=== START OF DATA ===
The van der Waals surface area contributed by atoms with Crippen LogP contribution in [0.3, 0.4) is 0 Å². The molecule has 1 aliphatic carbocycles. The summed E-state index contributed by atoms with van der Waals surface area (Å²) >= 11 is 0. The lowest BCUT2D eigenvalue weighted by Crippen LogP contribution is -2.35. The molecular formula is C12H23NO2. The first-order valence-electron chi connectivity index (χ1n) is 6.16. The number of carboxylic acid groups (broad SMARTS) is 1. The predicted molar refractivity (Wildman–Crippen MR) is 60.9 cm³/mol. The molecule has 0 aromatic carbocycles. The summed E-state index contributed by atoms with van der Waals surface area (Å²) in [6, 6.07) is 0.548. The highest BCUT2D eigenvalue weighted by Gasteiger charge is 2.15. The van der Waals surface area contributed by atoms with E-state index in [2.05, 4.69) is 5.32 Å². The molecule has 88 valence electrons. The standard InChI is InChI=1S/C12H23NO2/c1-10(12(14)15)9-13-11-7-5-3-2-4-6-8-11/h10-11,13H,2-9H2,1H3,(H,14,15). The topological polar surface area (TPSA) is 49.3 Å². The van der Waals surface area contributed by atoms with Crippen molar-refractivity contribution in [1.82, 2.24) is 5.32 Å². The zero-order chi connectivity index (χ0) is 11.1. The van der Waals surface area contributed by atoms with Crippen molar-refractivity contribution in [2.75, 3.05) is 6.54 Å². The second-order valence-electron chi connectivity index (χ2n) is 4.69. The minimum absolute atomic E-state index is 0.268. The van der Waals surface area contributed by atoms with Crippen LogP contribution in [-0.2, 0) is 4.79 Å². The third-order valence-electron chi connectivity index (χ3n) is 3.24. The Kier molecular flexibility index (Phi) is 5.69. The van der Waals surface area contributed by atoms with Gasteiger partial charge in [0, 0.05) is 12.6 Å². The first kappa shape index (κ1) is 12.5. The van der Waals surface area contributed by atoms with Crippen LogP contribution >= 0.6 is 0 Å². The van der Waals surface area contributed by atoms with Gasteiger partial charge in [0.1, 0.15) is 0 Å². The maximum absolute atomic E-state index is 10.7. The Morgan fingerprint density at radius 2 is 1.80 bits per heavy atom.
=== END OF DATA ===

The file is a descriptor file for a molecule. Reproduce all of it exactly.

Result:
The van der Waals surface area contributed by atoms with Crippen LogP contribution in [0.3, 0.4) is 0 Å². The molecule has 1 aliphatic carbocycles. The summed E-state index contributed by atoms with van der Waals surface area (Å²) >= 11 is 0. The lowest BCUT2D eigenvalue weighted by Crippen LogP contribution is -2.35. The molecular formula is C12H23NO2. The first-order valence-electron chi connectivity index (χ1n) is 6.16. The number of carboxylic acid groups (broad SMARTS) is 1. The predicted molar refractivity (Wildman–Crippen MR) is 60.9 cm³/mol. The molecule has 0 aromatic carbocycles. The summed E-state index contributed by atoms with van der Waals surface area (Å²) in [6, 6.07) is 0.548. The highest BCUT2D eigenvalue weighted by Gasteiger charge is 2.15. The van der Waals surface area contributed by atoms with E-state index in [2.05, 4.69) is 5.32 Å². The molecule has 88 valence electrons. The standard InChI is InChI=1S/C12H23NO2/c1-10(12(14)15)9-13-11-7-5-3-2-4-6-8-11/h10-11,13H,2-9H2,1H3,(H,14,15). The topological polar surface area (TPSA) is 49.3 Å². The van der Waals surface area contributed by atoms with Crippen molar-refractivity contribution in [1.82, 2.24) is 5.32 Å². The zero-order chi connectivity index (χ0) is 11.1. The van der Waals surface area contributed by atoms with Crippen molar-refractivity contribution in [2.75, 3.05) is 6.54 Å². The second-order valence-electron chi connectivity index (χ2n) is 4.69. The minimum absolute atomic E-state index is 0.268. The van der Waals surface area contributed by atoms with Crippen LogP contribution in [-0.2, 0) is 4.79 Å². The third-order valence-electron chi connectivity index (χ3n) is 3.24. The Kier molecular flexibility index (Phi) is 5.69. The van der Waals surface area contributed by atoms with Gasteiger partial charge in [0, 0.05) is 12.6 Å². The first kappa shape index (κ1) is 12.5. The van der Waals surface area contributed by atoms with Crippen LogP contribution >= 0.6 is 0 Å². The van der Waals surface area contributed by atoms with Gasteiger partial charge in [0.1, 0.15) is 0 Å². The maximum absolute atomic E-state index is 10.7. The Morgan fingerprint density at radius 2 is 1.80 bits per heavy atom.